Social Justice in the 21st Century: A Study of MNEs Tax Avoidance and Government Policies

Friday, 3 July 2015: 4:00 PM-5:30 PM
CLM.B.05 (Clement House)
Mahtab Akhavan Farshchi, London South Bank University, London, United Kingdom
Herman Belgraver, The Queen's University Management School, Belfast, Northern Ireland
This paper will examine the changes in government policies across the world in the past few decades with
a view to show the tendencies of the national governments to create favourable environments to attract
foreign direct investment. The general belief has been that the positive spillovers from MNEs justify the
negative impacts such as crowding out and disadvantaging indigenous firms. Following a review of the
policy changes particularly those relating to corporation tax we offer the arguments for and against
inward investment by MNEs. Using the case studies of two countries (United Kingdom and The
Netherlands) we review the governments industrial and taxation policies and examine the way such
policies have impacted on the presence of the MNEs in those markets.
We will then evaluate the presence of the MNEs in terms of timing (short-medium-long term effects),
impact on knowledge creation and innovation in the local markets and productivity. This will be done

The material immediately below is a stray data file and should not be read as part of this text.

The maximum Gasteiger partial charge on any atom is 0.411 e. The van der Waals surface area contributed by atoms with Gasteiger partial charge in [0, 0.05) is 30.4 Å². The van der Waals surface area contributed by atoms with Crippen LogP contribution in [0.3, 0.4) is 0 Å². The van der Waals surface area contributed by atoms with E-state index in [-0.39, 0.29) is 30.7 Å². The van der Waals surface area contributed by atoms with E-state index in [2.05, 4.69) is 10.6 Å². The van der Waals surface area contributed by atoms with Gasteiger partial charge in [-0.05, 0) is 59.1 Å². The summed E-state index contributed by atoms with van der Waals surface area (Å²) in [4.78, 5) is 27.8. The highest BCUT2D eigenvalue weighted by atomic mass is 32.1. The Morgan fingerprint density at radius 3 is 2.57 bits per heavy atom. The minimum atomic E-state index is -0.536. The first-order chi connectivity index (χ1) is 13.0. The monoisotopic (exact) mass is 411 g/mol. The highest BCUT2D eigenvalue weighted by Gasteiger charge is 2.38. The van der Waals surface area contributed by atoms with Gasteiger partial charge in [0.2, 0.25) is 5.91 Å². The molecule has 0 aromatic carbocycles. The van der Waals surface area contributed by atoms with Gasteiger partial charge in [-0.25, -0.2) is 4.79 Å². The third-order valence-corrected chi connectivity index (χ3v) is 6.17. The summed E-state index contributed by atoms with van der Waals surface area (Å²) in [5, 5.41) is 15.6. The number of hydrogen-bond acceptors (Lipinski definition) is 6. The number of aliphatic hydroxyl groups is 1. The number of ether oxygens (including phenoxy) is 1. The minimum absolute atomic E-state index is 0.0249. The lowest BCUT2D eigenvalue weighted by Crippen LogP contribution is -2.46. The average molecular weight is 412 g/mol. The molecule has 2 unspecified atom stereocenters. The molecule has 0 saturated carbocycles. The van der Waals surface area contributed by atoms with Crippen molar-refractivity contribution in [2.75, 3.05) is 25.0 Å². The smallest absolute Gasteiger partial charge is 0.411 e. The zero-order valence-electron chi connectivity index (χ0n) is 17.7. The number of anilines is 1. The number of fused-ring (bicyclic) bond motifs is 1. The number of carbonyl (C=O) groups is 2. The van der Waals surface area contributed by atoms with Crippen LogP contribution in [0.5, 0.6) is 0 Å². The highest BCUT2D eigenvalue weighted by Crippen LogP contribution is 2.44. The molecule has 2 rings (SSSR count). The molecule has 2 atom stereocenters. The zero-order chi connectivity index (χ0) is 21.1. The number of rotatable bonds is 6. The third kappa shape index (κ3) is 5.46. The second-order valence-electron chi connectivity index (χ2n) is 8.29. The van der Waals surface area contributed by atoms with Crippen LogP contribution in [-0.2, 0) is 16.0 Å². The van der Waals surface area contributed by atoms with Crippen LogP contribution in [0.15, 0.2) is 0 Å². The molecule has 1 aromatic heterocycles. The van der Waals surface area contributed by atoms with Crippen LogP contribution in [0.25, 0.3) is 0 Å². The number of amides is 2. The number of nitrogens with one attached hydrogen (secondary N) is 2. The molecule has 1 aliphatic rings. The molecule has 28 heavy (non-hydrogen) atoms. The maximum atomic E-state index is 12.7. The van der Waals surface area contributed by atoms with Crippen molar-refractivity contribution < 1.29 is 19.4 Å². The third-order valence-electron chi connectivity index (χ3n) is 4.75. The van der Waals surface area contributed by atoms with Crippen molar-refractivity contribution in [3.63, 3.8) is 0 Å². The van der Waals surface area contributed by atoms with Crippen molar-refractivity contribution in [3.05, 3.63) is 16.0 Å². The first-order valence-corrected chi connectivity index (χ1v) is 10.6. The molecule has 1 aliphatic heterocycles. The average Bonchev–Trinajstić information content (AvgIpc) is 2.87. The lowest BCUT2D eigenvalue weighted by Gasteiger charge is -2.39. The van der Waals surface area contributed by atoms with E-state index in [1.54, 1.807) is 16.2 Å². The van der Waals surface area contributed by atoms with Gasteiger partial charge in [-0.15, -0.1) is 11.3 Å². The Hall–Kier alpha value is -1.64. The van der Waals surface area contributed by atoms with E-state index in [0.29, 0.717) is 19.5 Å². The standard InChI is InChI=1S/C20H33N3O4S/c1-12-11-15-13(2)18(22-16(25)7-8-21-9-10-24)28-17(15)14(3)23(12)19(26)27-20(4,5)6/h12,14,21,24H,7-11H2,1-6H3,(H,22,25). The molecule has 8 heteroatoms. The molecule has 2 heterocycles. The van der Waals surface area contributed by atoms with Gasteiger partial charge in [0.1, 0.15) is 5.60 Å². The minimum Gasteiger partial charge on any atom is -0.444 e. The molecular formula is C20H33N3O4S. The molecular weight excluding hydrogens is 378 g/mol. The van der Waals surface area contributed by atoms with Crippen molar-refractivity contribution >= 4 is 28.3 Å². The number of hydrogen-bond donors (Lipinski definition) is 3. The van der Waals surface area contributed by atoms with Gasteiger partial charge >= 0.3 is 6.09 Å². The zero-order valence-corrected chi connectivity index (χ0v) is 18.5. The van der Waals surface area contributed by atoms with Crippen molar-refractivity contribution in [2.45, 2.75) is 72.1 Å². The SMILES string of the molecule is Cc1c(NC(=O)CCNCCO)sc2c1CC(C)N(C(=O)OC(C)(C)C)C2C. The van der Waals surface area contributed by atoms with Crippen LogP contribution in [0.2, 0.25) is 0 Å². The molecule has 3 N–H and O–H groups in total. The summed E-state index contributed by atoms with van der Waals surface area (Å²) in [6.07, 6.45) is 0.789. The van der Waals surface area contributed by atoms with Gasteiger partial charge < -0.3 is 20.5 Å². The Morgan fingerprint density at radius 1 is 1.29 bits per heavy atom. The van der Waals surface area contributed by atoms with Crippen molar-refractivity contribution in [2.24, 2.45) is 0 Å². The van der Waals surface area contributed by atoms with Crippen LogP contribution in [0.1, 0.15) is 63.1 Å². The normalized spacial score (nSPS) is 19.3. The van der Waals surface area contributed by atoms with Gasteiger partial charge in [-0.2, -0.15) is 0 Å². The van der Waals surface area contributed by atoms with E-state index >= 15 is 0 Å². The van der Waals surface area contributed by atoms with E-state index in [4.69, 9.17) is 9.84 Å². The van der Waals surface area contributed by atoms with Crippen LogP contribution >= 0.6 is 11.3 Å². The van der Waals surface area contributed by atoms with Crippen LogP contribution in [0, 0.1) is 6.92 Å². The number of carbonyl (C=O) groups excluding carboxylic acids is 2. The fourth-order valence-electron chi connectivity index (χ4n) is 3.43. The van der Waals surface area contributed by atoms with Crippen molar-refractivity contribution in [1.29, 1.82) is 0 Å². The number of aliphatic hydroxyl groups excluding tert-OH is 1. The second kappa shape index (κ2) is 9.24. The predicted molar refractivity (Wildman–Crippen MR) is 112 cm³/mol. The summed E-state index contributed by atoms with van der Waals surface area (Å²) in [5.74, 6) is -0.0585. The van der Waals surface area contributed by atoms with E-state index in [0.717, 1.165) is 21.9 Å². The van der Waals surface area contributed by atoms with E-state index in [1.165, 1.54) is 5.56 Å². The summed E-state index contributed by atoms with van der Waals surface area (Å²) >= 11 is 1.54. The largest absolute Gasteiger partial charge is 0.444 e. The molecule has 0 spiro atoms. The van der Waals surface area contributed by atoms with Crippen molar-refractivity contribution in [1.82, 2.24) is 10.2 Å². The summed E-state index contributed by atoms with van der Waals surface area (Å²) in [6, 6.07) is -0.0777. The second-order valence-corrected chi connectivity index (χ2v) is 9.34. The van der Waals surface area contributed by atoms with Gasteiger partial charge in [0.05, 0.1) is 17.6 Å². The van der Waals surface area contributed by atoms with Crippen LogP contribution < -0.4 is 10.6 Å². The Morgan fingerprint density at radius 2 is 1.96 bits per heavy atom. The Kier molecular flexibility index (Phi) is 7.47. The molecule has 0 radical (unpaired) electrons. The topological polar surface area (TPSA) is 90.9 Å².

against the effectiveness of the local policies in creating the absorptive capacity of the local economies -
policies which create the context for firms to operate within - such as education and industrial policies.
The research will examine the effectiveness of the corporate taxation as a mechanism to overcome market
failure or as a mechanism that promote market failure and would review alternative ways for more
effective distribution of wealth within and between countries. We argue that the national policies cannot
be designed in isolation and a joint effort at an international level is needed if the gap in income and
equality is to be narrowed in a meaningful manner.
The issue of tax avoidance has once again come to prominence in public debate in recent years (IMF,
2014). The change in government policies in the UK, in Europe and a host of other countries across the
world has been leaning towards lowering of corporation tax in order to attract multinationals investment
in their territories. The debate as to how this lowering of tax, or the new consciousness of the MNEs in
their tax planning as a tool for strategic management and competitiveness can shape the future of the local
economies, and whether the perceived benefits of inward FDI is still a reality that surpass the negative
impacts that such investments may have on local economies and the development and growth of local
SMEs are issues that this paper aim to cover. The methodology of this paper is mainly a desk based
review of policies and theories of taxation and inward FDI. The literature on theories of taxation in
general and corporate taxation in particular will focus on the history of corporate tax and its development,
and offers a comparison of the corporation taxation systems in Europe and the US. The paper will then reexamine
the perceived positive and negative externalities of the MNEs FDI on local economies against
actual benefits confirmed by secondary evidence.